Former GC professor founds puppet company

Shannon Orr, For the Herald Democrat

Creations are coming to life and strings being pulled in the Old Southern Nut Factory of Denison. Steve O. Black and Barb Krass Stewart have founded the Skiddy Street Puppet Company.

The works have been seen at the Dia de Muertos Festival in Denison with gigantic (and sometimes tiny) works of art dancing in the parade.

Steve O. Black explained how he became involved with puppets and how the company started.

“I was introduced to puppets on television programs from the 1950s. As a child, I grew up in front of the television watching The Howdy Doody Show; Kukla, Fran, and Ollie; Amanda Possum & Mickey Mud Turtle, The Soupy Sales Show; Paul Winchell, Edgar Bergen, all of which featured puppets. Later in life I became intrigued by Sesame Street, Fraggle Rock, the Muppets, the Dark Crystal, Jeff Dunham, and Wayne White of Pee Wee Playhouse,” said Black.

“I made my first puppet around 2009-2010. It was a Japanese style Bunraku puppet with a rod controlled head, body, arms, and legs. That type of puppet requires three puppeteers. In the latter part of 2011 I was asked by Ilona Nogarr to create a giant puppet for her Nutcracker Ballet. The resulting Mother Gigone puppet was ten feet tall and housed a puppeteer and a group of ballerinas under her dress. That was followed by a request from Anthony Nelson of the Sherman Community Players to create Fruma Sarah, a puppet that grew on stage from 7 feet tall to 12 feet. It was in 2011 that I began offering workshops in creating giant puppets for the Dia de Muertos Festival (Denison, Texas) at Grayson College under the name of the Skiddy Street Puppet Company. Skiddy Street is part of Denison’s past. Skiddy Street was rowdy, raucous, and ragtag fragment of the city and I wanted a name for my puppet endeavors to reflect that same sense of being motley, multifarious, and enigmatic. “

Stewart became introduced through the festiva.

“When I first moved to Denison from West Chicago, IL in 2015 I had very little knowledge of Dia de Muertos,” she said. “However, the community I was from was very Hispanic based. I was always aware of wonderful ways in which the Hispanic culture commemorated their history through celebration. As luck would have it, I met several artists in the downtown Denison area and I was invited to the SMAACC (Sunday Morning Art And Coffee Club) group that meets every Sunday at Panera in Sherman.”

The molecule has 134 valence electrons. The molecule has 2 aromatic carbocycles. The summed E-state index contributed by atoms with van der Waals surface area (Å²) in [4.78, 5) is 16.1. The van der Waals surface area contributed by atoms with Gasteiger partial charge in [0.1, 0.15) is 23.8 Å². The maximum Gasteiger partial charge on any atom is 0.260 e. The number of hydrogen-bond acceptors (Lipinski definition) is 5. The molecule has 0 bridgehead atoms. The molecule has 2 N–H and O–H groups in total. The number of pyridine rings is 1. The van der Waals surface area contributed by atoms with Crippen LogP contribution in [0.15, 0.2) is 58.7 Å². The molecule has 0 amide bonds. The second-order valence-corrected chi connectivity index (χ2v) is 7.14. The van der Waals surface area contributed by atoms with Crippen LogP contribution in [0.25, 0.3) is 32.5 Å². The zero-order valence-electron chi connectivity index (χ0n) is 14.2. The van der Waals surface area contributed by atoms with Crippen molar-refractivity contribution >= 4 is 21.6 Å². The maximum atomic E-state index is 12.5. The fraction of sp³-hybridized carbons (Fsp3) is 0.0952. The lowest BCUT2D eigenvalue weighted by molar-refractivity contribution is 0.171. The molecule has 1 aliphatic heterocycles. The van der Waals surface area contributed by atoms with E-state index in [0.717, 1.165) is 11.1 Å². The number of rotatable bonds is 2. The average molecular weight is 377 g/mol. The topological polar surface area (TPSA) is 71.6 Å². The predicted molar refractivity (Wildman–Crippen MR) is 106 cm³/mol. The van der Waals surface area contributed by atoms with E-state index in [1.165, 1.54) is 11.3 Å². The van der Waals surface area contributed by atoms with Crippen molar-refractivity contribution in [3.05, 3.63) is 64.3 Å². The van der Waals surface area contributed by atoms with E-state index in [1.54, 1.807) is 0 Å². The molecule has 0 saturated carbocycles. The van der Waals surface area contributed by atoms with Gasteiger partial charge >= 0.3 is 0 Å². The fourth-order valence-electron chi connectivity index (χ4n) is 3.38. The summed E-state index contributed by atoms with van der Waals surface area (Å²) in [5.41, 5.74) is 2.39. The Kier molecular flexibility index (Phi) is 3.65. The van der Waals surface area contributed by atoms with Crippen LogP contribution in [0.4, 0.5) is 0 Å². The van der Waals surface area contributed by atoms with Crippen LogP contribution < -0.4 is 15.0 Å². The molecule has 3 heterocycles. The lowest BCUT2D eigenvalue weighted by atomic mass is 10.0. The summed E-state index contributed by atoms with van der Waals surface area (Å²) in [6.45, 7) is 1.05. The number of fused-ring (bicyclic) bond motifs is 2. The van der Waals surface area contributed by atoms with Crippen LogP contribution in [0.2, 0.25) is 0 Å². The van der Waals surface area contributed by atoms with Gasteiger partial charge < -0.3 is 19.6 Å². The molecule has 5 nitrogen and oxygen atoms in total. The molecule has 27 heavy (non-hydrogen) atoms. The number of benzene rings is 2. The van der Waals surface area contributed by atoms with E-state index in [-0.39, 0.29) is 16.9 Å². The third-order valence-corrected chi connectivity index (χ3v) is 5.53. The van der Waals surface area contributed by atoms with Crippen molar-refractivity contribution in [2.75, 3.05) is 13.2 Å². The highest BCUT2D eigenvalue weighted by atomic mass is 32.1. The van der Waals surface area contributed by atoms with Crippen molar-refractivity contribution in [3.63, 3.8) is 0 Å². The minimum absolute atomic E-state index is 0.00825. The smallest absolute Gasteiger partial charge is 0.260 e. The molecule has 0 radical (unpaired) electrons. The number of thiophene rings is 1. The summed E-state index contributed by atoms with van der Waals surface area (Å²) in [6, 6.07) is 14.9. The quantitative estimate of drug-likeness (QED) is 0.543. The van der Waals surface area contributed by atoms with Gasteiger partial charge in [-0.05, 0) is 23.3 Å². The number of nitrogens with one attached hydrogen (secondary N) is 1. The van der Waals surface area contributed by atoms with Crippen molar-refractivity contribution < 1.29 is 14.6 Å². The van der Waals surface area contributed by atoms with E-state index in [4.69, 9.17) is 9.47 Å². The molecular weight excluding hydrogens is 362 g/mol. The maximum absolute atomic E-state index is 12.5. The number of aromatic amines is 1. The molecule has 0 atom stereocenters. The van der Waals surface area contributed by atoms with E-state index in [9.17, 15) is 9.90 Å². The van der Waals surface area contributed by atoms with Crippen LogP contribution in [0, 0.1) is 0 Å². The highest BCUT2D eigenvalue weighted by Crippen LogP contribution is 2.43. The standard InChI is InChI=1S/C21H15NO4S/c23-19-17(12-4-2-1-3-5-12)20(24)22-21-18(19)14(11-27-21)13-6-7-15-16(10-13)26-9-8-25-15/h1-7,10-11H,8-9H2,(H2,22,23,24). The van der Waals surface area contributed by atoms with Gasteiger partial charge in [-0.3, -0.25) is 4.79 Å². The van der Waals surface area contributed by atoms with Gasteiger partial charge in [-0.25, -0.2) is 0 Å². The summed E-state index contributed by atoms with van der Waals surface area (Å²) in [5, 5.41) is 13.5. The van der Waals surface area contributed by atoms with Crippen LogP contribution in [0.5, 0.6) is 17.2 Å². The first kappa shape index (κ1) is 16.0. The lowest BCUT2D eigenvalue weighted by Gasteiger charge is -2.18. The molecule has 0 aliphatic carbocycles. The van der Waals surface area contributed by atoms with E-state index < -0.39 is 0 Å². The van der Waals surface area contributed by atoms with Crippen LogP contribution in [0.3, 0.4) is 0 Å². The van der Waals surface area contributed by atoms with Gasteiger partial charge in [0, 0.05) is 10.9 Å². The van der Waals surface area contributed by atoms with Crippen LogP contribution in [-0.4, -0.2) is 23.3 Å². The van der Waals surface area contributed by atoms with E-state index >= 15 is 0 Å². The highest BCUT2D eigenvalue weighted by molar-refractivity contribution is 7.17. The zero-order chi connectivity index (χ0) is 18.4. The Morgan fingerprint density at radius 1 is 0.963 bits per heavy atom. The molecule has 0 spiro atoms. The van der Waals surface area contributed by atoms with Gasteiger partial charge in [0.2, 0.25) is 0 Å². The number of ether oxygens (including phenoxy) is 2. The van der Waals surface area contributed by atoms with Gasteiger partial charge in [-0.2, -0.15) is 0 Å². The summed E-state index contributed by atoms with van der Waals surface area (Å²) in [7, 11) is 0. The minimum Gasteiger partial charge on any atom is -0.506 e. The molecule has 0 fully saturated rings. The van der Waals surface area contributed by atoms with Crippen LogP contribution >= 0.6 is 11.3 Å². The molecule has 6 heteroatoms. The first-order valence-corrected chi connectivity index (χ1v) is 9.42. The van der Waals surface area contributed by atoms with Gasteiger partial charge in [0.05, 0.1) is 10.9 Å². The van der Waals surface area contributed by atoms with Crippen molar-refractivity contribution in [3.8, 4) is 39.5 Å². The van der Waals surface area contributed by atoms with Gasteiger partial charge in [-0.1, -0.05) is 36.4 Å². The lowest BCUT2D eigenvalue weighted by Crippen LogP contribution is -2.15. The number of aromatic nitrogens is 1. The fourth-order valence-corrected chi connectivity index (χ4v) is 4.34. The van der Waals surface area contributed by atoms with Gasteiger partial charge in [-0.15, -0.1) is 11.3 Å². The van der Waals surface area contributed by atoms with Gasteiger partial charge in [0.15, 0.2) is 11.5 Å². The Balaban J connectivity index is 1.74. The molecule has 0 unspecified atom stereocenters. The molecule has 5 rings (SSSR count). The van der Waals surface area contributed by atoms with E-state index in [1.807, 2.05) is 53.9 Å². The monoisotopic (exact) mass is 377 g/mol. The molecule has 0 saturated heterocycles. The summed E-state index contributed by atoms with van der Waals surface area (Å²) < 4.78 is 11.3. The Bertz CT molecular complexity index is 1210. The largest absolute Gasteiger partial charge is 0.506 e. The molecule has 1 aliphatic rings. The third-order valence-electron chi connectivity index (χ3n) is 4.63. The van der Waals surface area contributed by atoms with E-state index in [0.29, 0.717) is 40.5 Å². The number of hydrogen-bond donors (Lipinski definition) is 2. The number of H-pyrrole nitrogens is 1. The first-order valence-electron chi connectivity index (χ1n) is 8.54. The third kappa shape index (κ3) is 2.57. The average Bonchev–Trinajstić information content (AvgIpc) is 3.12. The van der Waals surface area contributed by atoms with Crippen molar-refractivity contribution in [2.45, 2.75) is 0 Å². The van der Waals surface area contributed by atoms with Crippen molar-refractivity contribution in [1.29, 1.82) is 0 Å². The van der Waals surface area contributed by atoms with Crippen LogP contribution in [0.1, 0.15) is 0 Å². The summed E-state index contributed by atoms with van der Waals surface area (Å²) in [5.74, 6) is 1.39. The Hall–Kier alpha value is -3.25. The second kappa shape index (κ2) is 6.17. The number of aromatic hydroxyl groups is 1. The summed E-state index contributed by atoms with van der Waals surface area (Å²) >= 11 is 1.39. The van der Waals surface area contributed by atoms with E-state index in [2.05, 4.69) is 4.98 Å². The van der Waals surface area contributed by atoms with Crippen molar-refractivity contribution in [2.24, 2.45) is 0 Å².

It was there that Stewart met Steve.

“At the time he was head of the Art department at Grayson College,” she said. “So, I began to participate in shows at the 2nd Floor Gallery. I decided to be involved in the Dia workshop after Steve brought in several binders of previous celebrations to the coffee group. In speaking with other artists that were involved, I became both curious and intrigued about the festival and all it entailed. For me learning about Dia became personal and really hit home. I lost my natural mother at age 3 months from complications of Rheumatic Fever. I never knew her and this was a chance to learn about the way that Dia de Muertos is a remembrance of those that have passed. As a child I would have loved to have some form of this celebration in my life. As I learned more about the festival I became aware that it also coincides with All Saints Day. This year it will be Saturday, November 2nd from 10-6 p.m. in downtown Denison.”

The puppet workshop has normally been at Grayson County Community College every fall but this year they changed things up a bit with an earlier start date and a larger space.